Nahla Khaddage Bou-Diab: To retain top female talent, Goldman Sachs needs a cultural turnaround  – IFA Magazine

Written by Amanda

Written by Dr. Nahla Khaddage Bou-Diab, award-winning culture & leadership expert and CEO of AM Bank, one of the largest banks in the Lebanese market.

Top women at Goldman Sachs are heading for the door. Sadly, though, that doesn’t come as a surprise. 

With ex-CSO Stephanie Cohen’s departure, equal representation across the bank’s highest ranks is becoming even less likely. But, interestingly, this exodus has been pretty sudden: according to The Wall Street Journal, two-thirds of the women who held the position of partner at the bank in 2018 have either left the firm or no longer have the title. 

Other than Cohen, the names are pretty endless: former Co-Head of the Global Financing Group Beth Hammack and ex-management committee member Dina Powell McCormick have also left, and Anne Marie Darling, currently partner within Goldman’s markets division, is pitted to leave soon, too (The Wall Street Journal). 

David Solomon has, of course, acknowledged these departures, saying that “advancing women into our most senior ranks is an area where we have not accomplished our goals”. But, this is not a question of accomplishing goals – Goldman’s inability to retain its top female talent is a sure-fire sign that the bank needs a cultural turnaround. 

When Solomon ascended to the highly coveted CEO position in 2018, he pledged to prioritise promoting women up through the ranks. His statement indicated an attempt to meet DEI quotas, which – in organisations that ultimately were built by men, for men – only create fractious rivalries and competition between female staff. 

To retain women within its organisation, Goldman Sachs must reconsider the value of its DEI quotas. Talented women, no matter their degree, experience, or college, enter firms like Goldman in survival mode – they’re consumed by environments that don’t support them and metrics that hinder them. 

But, in the financial sector more broadly, these women also enter firms with dysfunctional and, at times, even abusive cultures. Spurred by the UK Treasury Select Committee’s ‘Sexism in the City’ report, the FCA has recently announced it will be investigating cases and resolutions of sexual harassment, bullying, and other non-financial misconduct across investment banks and commercial insurers (Reuters). 

We’ve always known that the culture across financial services is unhealthy. You only have to read the many long-form exposés online and in print to understand that. But with the most recent ‘Sexism in the City’ report – and the shocking use of non-disclosure agreements to solve sexual harassment cases – the clock is ticking. 

However, as the report recognises, culture is an incredibly difficult area to reform. As I address in my new book A Leadership Shift, it’s a long, complex process that will require leadership teams to place their full-shine brogues on the ground – and re-evaluate their perception of culture and their people.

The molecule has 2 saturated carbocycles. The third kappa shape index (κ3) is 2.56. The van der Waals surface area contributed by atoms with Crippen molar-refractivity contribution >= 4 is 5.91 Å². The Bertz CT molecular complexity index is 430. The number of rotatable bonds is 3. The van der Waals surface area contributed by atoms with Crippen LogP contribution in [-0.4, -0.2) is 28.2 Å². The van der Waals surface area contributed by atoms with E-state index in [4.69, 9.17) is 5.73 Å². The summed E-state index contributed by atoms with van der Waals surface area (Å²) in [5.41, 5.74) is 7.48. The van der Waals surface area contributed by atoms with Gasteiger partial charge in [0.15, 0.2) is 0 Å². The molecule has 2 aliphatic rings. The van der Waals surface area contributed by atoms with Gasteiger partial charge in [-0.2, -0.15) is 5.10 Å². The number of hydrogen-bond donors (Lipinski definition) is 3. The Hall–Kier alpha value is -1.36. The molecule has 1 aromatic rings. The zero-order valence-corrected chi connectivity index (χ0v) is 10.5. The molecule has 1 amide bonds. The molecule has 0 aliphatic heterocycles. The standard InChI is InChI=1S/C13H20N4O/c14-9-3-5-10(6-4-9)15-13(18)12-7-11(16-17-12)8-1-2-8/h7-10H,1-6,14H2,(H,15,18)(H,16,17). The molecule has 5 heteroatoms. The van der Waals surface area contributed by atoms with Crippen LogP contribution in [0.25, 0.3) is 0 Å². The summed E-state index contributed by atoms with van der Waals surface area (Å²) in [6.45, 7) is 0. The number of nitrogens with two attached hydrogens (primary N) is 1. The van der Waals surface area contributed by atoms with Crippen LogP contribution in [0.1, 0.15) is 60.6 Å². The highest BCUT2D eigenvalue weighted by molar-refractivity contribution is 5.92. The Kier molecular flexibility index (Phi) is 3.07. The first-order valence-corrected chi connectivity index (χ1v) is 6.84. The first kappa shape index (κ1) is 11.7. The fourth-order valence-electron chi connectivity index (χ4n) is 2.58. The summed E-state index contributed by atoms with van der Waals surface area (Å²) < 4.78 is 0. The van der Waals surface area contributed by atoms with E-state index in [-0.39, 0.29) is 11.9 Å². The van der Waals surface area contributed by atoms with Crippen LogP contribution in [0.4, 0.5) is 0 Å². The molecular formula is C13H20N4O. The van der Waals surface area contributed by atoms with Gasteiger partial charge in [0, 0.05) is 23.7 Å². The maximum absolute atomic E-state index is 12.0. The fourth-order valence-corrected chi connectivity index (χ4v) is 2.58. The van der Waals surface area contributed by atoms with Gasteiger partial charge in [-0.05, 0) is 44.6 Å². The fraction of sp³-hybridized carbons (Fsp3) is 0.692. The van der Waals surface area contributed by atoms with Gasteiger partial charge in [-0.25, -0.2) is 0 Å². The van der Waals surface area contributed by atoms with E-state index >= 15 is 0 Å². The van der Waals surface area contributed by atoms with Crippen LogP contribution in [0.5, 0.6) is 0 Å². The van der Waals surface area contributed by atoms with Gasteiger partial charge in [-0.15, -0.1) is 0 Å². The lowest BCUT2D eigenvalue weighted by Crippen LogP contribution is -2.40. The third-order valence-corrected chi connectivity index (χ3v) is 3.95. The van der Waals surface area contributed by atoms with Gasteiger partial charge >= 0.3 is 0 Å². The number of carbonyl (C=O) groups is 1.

Employees shouldn’t be viewed as a list of metrics, quotas and KPIs, but as people. This should be obvious; however, as indicated by Solomon, it clearly isn’t. Goldman Sachs and other banks are amazing institutions and a dream for many hopeful applicants. It’s time their cultures match this status. 

But that doesn’t mean these financial giants should revert to the cultural status quo of the corporate world. Company-branded mugs, ‘chill out’ rooms on the 7th floor, and free doughnuts on Thursday don’t quite cut it. It’s a massive misconception. 

Culture is about the cohesion of your people: bringing individuals together into one and creating an unwavering sense of belonging. If you manage to achieve this company-wide environment, you’ll reap increased levels of talent retention, collaboration, and productivity. Efficiency will be at an all-time high. 

For Goldman Sachs, this should be basic. The bank is facing a talent crisis – and with this recent exodus of female leaders, if they fall back on the modern expectations of diversity and equal representation, there’s a risk they will face severe public scrutiny. However, if they finally took the reins of their culture and repurposed their organisation, they would remove all the undesirable aspects of their culture that have been beleaguering their reputation for years. 

The removal of DEI quotas is only just the start. Solomon could be at the forefront of wholesale organisational transformation and innovation, finally turning Goldman Sachs into the premium workplace it has historically deserved. But there’s an even greater benefit: under the shadow of Goldman’s clout, other financial institutions might follow. 

As revealed by ‘Sexism in the City’, the culture across financial services is at a critical juncture; however, spurred by the recent exits, Goldman Sachs has a real opportunity to lead the sector out of the organisational doldrums. 

So, here’s my message to David Solomon: shift your mindset, remove your quotas. Transform Goldman’s culture. 

Source: ifamagazine.com

About the author


Hi there, I am Amanda and I work as an editor at impactinvesting.ai;  if you are interested in my services, please reach me at amanda.impactinvesting.ai